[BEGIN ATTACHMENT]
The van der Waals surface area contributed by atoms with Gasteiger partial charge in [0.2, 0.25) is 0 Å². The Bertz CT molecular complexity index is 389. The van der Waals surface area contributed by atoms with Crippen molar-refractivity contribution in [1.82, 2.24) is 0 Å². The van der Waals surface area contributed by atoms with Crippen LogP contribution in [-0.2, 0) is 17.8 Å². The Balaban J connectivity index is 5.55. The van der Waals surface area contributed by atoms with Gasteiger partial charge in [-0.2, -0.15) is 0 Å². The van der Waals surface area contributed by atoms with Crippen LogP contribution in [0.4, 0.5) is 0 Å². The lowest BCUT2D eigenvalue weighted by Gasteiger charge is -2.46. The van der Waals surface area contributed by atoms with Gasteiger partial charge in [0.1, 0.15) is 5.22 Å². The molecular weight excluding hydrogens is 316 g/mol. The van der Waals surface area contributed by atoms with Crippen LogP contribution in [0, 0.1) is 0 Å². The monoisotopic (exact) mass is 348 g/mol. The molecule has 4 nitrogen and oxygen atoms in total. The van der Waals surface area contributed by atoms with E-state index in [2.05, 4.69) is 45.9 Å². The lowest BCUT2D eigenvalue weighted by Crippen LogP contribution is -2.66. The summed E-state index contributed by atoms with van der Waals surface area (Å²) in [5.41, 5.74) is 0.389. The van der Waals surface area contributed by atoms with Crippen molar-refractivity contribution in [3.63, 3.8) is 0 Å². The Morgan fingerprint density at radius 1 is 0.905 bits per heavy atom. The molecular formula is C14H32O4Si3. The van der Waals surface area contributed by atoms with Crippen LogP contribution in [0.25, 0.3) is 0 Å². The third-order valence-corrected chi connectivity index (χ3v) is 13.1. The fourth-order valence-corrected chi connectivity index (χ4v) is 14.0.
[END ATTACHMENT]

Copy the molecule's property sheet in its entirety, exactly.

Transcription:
The van der Waals surface area contributed by atoms with Gasteiger partial charge in [0.2, 0.25) is 0 Å². The Bertz CT molecular complexity index is 389. The van der Waals surface area contributed by atoms with Crippen molar-refractivity contribution in [1.82, 2.24) is 0 Å². The van der Waals surface area contributed by atoms with Crippen LogP contribution in [-0.2, 0) is 17.8 Å². The Balaban J connectivity index is 5.55. The van der Waals surface area contributed by atoms with Gasteiger partial charge in [-0.2, -0.15) is 0 Å². The van der Waals surface area contributed by atoms with Crippen LogP contribution in [0.4, 0.5) is 0 Å². The lowest BCUT2D eigenvalue weighted by Gasteiger charge is -2.46. The van der Waals surface area contributed by atoms with Gasteiger partial charge in [0.1, 0.15) is 5.22 Å². The molecular weight excluding hydrogens is 316 g/mol. The van der Waals surface area contributed by atoms with Crippen LogP contribution in [0, 0.1) is 0 Å². The monoisotopic (exact) mass is 348 g/mol. The molecule has 4 nitrogen and oxygen atoms in total. The van der Waals surface area contributed by atoms with E-state index in [2.05, 4.69) is 45.9 Å². The lowest BCUT2D eigenvalue weighted by Crippen LogP contribution is -2.66. The summed E-state index contributed by atoms with van der Waals surface area (Å²) in [5.41, 5.74) is 0.389. The van der Waals surface area contributed by atoms with Crippen molar-refractivity contribution in [3.63, 3.8) is 0 Å². The Morgan fingerprint density at radius 1 is 0.905 bits per heavy atom. The molecular formula is C14H32O4Si3. The van der Waals surface area contributed by atoms with Crippen LogP contribution in [0.25, 0.3) is 0 Å². The third-order valence-corrected chi connectivity index (χ3v) is 13.1. The fourth-order valence-corrected chi connectivity index (χ4v) is 14.0.